Masen announces plan to add 6 gigawatts renewable power by 2030
Moroccan Agency will develop additional 6 gigawatts to meet 2030 objective, official says, adding to numerous solar, wind and hydro plants already in operation; aims to raise the share of renewable energy sources to more than 52% of the national electricity mix
The Moroccan Agency for Sustainable Energy (MASEN) announced the development of an additional 6 gigawatts of renewable energy by 2030. This objective, previously announced, was restated earlier this month by Fatima Hamdoush, Acting Director General of Masen, in a presentation before the government’s Infrastructure, Energy, Minerals and Environment Committee.
It is another indicator of Morocco's desire to rapidly shift, during the next few years, to greater reliance on renewable energy. It will be a dramatic shift for a country that still relies mainly on fossil fuels.
"Morocco has great capabilities in the field of renewable power,” said Hamdoush.
"There are more than 4,100 megawatts of (renewable) electric power projects currently in operation," in the country, she said. “It has an estimated hydropower capacity of 1.8 GW, solar power capacity of 830 MW, and 1,510 MW of wind energy."
Solar power plants now in operation in Morocco include Ain Beni Mathar (20 MW), Nour Ouarzazate 1 (160 MW), Nour Ouarzazate 2 (200 MW), Nour Ouarzazate 3 (150 MW) and Nour Ouarzazate 4 (72 MW). Others are Nour El-Ayoun 1 (85 MW), Nour Boujdour 1 (20 MW), and Nour Tafilalet (Zagora, Erfoud, Missour photovoltaic plants), which produces 120 MW.
The country has more than 20 hydroelectric power stations with a production capacity of up to 1.8 GW.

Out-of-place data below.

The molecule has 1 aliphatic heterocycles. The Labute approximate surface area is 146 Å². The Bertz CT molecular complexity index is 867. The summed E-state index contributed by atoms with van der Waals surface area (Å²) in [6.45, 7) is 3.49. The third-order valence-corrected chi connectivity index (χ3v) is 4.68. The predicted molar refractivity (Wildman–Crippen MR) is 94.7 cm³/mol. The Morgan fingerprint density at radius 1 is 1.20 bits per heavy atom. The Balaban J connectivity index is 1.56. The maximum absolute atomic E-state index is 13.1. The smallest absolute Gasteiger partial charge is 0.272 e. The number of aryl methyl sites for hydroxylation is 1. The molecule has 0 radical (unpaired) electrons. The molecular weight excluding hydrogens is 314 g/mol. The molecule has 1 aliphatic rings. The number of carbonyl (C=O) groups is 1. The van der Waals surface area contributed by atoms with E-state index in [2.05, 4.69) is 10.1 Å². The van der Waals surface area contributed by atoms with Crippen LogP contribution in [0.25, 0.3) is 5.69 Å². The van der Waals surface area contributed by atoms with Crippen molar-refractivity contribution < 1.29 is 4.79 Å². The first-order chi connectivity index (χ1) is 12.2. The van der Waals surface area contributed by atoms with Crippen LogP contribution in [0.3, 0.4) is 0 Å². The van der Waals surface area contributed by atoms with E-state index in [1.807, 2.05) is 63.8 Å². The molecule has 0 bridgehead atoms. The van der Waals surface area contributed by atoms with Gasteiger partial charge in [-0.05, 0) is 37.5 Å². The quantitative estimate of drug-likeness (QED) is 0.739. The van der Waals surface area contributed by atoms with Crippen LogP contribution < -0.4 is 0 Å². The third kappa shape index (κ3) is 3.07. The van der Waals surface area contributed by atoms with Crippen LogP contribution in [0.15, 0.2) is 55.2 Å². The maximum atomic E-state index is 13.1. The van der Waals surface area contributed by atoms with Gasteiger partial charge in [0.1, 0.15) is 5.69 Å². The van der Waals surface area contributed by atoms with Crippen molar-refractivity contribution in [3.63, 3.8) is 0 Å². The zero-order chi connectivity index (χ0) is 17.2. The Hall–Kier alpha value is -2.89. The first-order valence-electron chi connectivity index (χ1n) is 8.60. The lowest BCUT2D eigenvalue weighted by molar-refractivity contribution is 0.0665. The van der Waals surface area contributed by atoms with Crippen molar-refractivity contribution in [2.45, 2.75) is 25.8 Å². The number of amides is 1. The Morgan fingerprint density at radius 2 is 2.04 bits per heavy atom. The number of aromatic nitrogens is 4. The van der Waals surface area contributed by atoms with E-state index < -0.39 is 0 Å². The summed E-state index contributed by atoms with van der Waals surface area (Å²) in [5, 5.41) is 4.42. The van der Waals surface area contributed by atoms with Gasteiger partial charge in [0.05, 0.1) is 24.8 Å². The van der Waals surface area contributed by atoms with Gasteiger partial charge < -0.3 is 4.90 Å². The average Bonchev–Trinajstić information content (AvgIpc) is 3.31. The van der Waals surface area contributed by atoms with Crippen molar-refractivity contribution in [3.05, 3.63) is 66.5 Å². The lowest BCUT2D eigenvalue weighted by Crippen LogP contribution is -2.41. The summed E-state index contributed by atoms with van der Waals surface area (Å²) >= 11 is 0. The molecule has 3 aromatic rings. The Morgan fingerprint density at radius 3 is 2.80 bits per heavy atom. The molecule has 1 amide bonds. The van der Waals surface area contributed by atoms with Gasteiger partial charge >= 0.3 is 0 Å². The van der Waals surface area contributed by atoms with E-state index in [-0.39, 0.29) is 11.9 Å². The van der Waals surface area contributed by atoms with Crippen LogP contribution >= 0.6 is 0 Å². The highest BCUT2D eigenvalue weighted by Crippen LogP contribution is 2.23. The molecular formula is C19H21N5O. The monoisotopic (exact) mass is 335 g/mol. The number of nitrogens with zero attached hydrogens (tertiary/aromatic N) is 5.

The country’s wind power plants, with current installed capacity of 1,510 MW, include Nessim Amougdoul (60 MW), Nessim Tangier (140 MW), Nessim al-Koudia Baida (50 MW), and Nessim Tarfaya (300 MW). Others are Nassim Midelt (180 MW) and Nassim Taza 1 (87 MW).
Morocco aims to raise the share of renewable energy sources to more than 52% of the national electricity mix by 2030. Renewable energy contributed 20% of electricity required to meet power demand in Morocco in 2022.
Experts interviewed for this article put the recent Masen announcement into context.
"Morocco has vast resources of solar and wind energy that are among the highest in the world," says Ghalia Mokhtari, an energy specialist at the Moroccan Institute for Strategic Intelligence in Rabat.
“The Moroccan government wants to exploit these renewable resources to make Morocco a leading country in the field of preserving the environment and achieving national energy independence.”
Mokhtari makes the point that Morocco still imports 90% of its energy, especially from Algeria and Spain, and relies mainly on fossil fuels.
"King Mohammed VI has been calling for reliance on renewable energy since 2007, imposed by the need for energy alternatives that are not harmful to the environment and are economically feasible," says Mohamed Bouhamdi, an independent analyst and expert on renewable energy in Morocco.
"Masen's plan is to develop an additional 6 GW of renewable energy by 2030, which will reduce pollution and open the way for investments based on exporting electricity to Europe, exploiting Morocco's wealth of solar energy," he adds.
"If there were an electrical connection between Morocco and Europe, we would be able to invest in heating the European continent through panels that can be placed in Marrakesh, especially after the current gas crisis," Bouhamdi affirms.
Energy & Utilities reported last summer that Masen was proceeding with development of seven sites for solar power in southern and eastern Morocco.
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